School board briefs

June 22, 2005|by KAREN HANNA

Update provided on new elementary school

Washington County Public Schools officials filled the Washington County Commissioners in on details of the plans for a new Maugansville Elementary School during a joint meeting Tuesday morning.

Rodney Turnbough, director of facilities management, said Bushey Feight Morin Architects Inc., a Hagerstown firm, is preparing design documents for the 730-student-capacity building.

The designs so far are on time and on budget, Turnbough said.

"We received a cost estimate, and it looks good compared to the budgeted number," he said.

Turnbough, who spoke after the joint meeting by phone, said the $20 million building will include room for five classes at every grade level. It initially was projected as a four-round building, Turnbough said.

According to Turnbough, 578 students are projected to attend school at the new building when it opens in the 2007-08 school year. The new building will house students from the current Maugansville school and Conococheague Elementary School, which the board has slated to close, Turnbough said.


The school system will begin soliciting bids for the construction of Westfields Elementary School and the renovation or replacement of Pangborn Elementary School next month, Turnbough said.

Academy's move to cost more than $300,000

Antietam Academy's partial move to Western Heights Middle School will cost Washington County Public Schools more than $300,000 in renovations.

The Washington County Board of Education voted Tuesday night to approve a bid for $304,500 to add partitions for five classrooms at the middle school to make way for Antietam Academy.

According to Rodney Turnbough, director of facilities management, about 10 classrooms at Western Heights will be used for Antietam Academy, which serves students who have behavioral or academic problems.

The board in March agreed to send middle school Antietam Academy students to Western Heights to relieve overcrowding at South Hagerstown High School. Antietam Academy's high school classes will continue at South High.

The middle school and academy would have separate entrances and identities, school officials have said.

Turnbough said Tuesday afternoon that the school system's capital improvement program calls for a separate Antietam Academy to open in the 2011-12 school year. The design phase of that building would begin in 2009, Turnbough said.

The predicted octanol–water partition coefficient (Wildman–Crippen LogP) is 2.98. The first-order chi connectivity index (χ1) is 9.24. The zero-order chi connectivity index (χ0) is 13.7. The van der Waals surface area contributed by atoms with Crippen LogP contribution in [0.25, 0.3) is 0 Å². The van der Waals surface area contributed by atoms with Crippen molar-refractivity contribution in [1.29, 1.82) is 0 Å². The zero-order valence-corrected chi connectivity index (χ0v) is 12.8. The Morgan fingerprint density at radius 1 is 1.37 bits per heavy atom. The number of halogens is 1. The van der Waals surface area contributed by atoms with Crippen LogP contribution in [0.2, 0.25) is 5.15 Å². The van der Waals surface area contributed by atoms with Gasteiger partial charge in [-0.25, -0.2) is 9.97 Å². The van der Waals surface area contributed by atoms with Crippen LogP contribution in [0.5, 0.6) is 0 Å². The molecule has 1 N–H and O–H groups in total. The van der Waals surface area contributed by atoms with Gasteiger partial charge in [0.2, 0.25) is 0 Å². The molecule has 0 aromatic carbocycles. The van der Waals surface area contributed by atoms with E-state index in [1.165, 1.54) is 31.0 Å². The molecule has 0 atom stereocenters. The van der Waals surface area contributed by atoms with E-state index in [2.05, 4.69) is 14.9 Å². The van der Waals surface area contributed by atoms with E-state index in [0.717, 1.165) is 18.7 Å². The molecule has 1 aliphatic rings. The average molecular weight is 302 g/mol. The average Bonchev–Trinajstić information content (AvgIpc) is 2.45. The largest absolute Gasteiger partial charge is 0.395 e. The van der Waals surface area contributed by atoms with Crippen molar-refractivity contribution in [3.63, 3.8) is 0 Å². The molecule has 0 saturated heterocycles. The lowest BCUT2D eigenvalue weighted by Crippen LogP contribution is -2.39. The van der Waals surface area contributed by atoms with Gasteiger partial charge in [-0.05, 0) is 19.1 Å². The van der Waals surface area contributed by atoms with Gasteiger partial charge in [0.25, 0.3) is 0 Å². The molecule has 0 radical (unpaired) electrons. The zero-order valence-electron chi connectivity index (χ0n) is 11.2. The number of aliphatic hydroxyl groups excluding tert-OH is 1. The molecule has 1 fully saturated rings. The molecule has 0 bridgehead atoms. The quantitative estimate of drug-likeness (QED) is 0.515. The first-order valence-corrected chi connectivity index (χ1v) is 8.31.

Committee explores ways to handle area's growth

The State of Maryland is becoming more accepting of Washington County Public Schools' enrollment projections, Leslie LeBlanc, chair of the system's facilities and enrollment advisory committee, said Tuesday.

LeBlanc said because of concerns about growing enrollment, the committee is planning to meet more often.

LeBlanc, a parent volunteer, said the committee is looking into ways the community could use school facilities. Some ideas include making the new Maugansville Elementary School's gymnasium large enough for adult use and building clinic space at the new Pangborn Elementary School to share with the Washington County Health Department.

The Maugansville building is projected to open in 2007, Rodney Turnbough, director of facilities management, said Tuesday afternoon.

According to Turnbough, the board has not yet decided whether to renovate or replace the current Pangborn building.

School officials have said their enrollment projections show rapid growth, while the state, which relies on historical data, has forecast flat enrollment.

Theater books being introduced this fall

Washington County Public Schools' first standardized theater books will hit the schools this fall.

The board voted Tuesday to spend $12,666 for Theater I and Theater II books.

According to Rob Hovermale, instructional coordinator of visual and performing arts, the books represent the first time the system has attempted to use a standard curriculum for the courses.

Two parents named to advisory council

The Washington County Board of Education has named two more people to the Citizen's Advisory Council.

The board agreed to Michael Markoe's nominations of Adam Lewis, a Fountain Rock Elementary School parent, who works as an assessor supervisor with the Maryland Department of Assessments and Taxation, and Melissa McCeny, a mother of two and instructor at Montgomery College.

Markoe is the director of student services and special education, and the liaison to the CAC.

Lucas appointed to enrichment post

The Washington County Board of Education agreed Tuesday night to appoint Jeffrey P. Lucas as supervisor of enrichment and career technology education.

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